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Keep your customers happy but disorganized to prevent buyer power

Well-organized buyers can work together to create a strong bargaining position. How can you keep customers from establishing buyer power?

Published: May 26, 2017 07:54:01 AM IST
Updated: May 25, 2017 06:03:39 PM IST

Keep your customers happy but disorganized to prevent buyer power
Taylor Swift posted an open letter saying she would withhold her album “1989” from the Apple Music streaming service because Apple would not pay artists during the first three months of the service’s introduction
Image: Mario Anzuoni/ Reuters

Several years ago my wife was shopping in a clothing store in Beijing when she saw a crowd begin to coalesce around a table of shirts. At first, a few customers were looking at the shirts independently but slowly they began to talk with each other and form a circle which attracted even more members. She continued to watch them and eventually the group migrated over to a cash register and began talking with a clerk. Her curiosity piqued, my wife went over to ask the group members what they were doing. One of them explained that while browsing at the table they had discovered that all of them were interested in buying the same shirt. They decided to band together and negotiate with the clerk collectively in the hopes of a better price.

It worked. Each of them received a 10% discount on their shirt purchase. This illustrates an important point for managers: you should be aware of whether your buyers can take actions to apply downward pressure on your margins. Harvard economist Michael Porter formalized this idea, called “buyer power,” in 1979.[1] “Buyer power” is separate from the competition that you face and you should be careful to distinguish the two. Even if you face little competition, if your buyers are powerful then you are in trouble. This is the flip side of “supplier power”, which I talked about last time. To be more optimistic let’s illustrate this from the buyer’s perspective and think about how one might increase your power as a buyer.

Being big certainly helps. On June 21, 2015 the singer Taylor Swift posted an open letter saying she would withhold her album “1989” from the Apple Music streaming service because Apple would not pay artists during the first three months of the service’s introduction. A day later Apple capitulated and agreed to pay all artists during the trial period (albeit at a reduced rate). Not just anyone could have pulled this off. The fact that “1989” had topped sales on Apple’s iTunes service in over 95 countries in the previous year and was the top selling album of 2014 in the US gave Swift immense power to negotiate with Apple despite its own power in the music marketplace.

Being bigger is not the only way to increase your power. It is also useful to think about how you and other buyers are organized. Iron ore is now priced based on a monthly index but in the 40 years prior to 2010 it was priced based on one-year contracts hammered out between iron ore producers and steel mills behind closed doors. Under this earlier system Chinese steel mills faced a predicament. Iron ore was controlled by the “Big Three” suppliers, BHP Billiton, Rio Tinto, and Vale, which together controlled around 70% of the seaborne iron ore market and coordinated their pricing with each other. Although collectively they represented 60% of world demand for iron ore, Chinese steel mills were highly fragmented with over 300 firms leaving them in a difficult bargaining position vis-à-vis the “Big Three.”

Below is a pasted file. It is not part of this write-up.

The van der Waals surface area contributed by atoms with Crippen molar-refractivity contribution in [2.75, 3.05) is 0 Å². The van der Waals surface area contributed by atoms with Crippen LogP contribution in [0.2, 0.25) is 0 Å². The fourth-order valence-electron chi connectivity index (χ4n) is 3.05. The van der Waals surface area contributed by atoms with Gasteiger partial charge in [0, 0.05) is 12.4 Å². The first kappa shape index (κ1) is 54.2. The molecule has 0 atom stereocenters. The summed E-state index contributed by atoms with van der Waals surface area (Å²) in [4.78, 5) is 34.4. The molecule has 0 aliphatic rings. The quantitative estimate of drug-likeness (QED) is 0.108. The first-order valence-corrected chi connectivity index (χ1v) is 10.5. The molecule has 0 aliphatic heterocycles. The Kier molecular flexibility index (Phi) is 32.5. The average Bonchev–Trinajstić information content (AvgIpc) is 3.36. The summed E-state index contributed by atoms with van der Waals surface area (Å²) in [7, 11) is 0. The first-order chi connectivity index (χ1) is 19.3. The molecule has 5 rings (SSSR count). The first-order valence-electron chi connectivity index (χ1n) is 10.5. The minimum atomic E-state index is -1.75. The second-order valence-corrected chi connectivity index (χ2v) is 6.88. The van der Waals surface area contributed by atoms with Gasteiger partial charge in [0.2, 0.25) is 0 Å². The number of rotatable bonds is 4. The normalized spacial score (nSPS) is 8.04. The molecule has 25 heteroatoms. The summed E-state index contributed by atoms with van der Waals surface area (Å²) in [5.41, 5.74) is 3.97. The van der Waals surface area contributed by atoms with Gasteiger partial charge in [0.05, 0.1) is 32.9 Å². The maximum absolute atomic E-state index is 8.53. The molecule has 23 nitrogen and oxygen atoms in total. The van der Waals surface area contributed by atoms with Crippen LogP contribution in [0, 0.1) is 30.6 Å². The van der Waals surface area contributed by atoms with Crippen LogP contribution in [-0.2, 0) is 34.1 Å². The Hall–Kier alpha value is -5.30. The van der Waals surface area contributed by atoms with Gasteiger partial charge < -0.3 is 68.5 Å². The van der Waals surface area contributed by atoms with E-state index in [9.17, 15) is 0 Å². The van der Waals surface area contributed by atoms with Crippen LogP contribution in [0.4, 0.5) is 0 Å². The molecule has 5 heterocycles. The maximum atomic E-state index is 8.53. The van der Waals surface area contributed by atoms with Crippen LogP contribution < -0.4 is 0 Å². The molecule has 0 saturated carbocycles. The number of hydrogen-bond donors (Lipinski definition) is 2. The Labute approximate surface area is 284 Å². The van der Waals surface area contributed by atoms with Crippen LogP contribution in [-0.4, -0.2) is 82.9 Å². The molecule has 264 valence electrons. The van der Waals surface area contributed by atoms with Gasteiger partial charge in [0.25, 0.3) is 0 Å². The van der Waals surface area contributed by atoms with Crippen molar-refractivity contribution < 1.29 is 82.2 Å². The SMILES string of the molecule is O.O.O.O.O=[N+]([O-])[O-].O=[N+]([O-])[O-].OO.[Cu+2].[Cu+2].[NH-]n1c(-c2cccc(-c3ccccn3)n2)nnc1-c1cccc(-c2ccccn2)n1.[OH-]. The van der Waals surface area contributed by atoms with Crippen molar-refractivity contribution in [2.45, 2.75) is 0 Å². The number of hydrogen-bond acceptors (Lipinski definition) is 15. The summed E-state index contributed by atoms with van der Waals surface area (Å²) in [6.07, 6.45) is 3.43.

How did the Chinese steel mills handle this? With some help from the government they increased their buyer power through better organizing themselves. With the exception of a brief period in 2009,[2] negotiations on behalf of all Chinese steel mills were conducted by Baosteel, China’s largest mill. Just like the customers in the clothing shop, the steelmakers decided they would get a better price if they banded together than if they negotiated separately. This tactic prevented the “Big Three” from playing one mill off the other. This was done not only with the government’s blessing but with its active intervention with the goal of obtaining better prices for domestic steel producers (in other contexts one must be careful to not run afoul of antitrust rules which often apply to such attempts). This approach helped bring an end to the secretive negotiations that benefited the “Big Three” and led to the current system of more transparent pricing.

As a seller what can you do to counter these tactics? To keep a particular buyer from becoming too large you might give price breaks or extra services to upcoming buyers to build them up as a counterweight. To prevent your buyers from organizing tailor your product to appeal to different buyers. It is much more difficult for buyers to agree and coordinate when they are each buying an individualized product. While this is difficult with iron ore, very different shirt styles might have led the shoppers that my wife observed to different tables and prevented them from banding together in the first place.

[1] This was described in his article “How Competitive Forces Shape Strategy,” Harvard Business Review, March-April 1979 and his book Competitive Strategy, Free Press, New York, 1980.

[2] During this brief period, the China Iron and Steel Association negotiated for the Chinese mills.

Brian Viard is a professor of Strategy and Economics at Cheung Kong Graduate School of Business


[This article has been reproduced with permission from CKGSB Knowledge, the online research journal of the Cheung Kong Graduate School of Business (CKGSB), China's leading independent business school. For more articles on China business strategy, please visit CKGSB Knowledge.]

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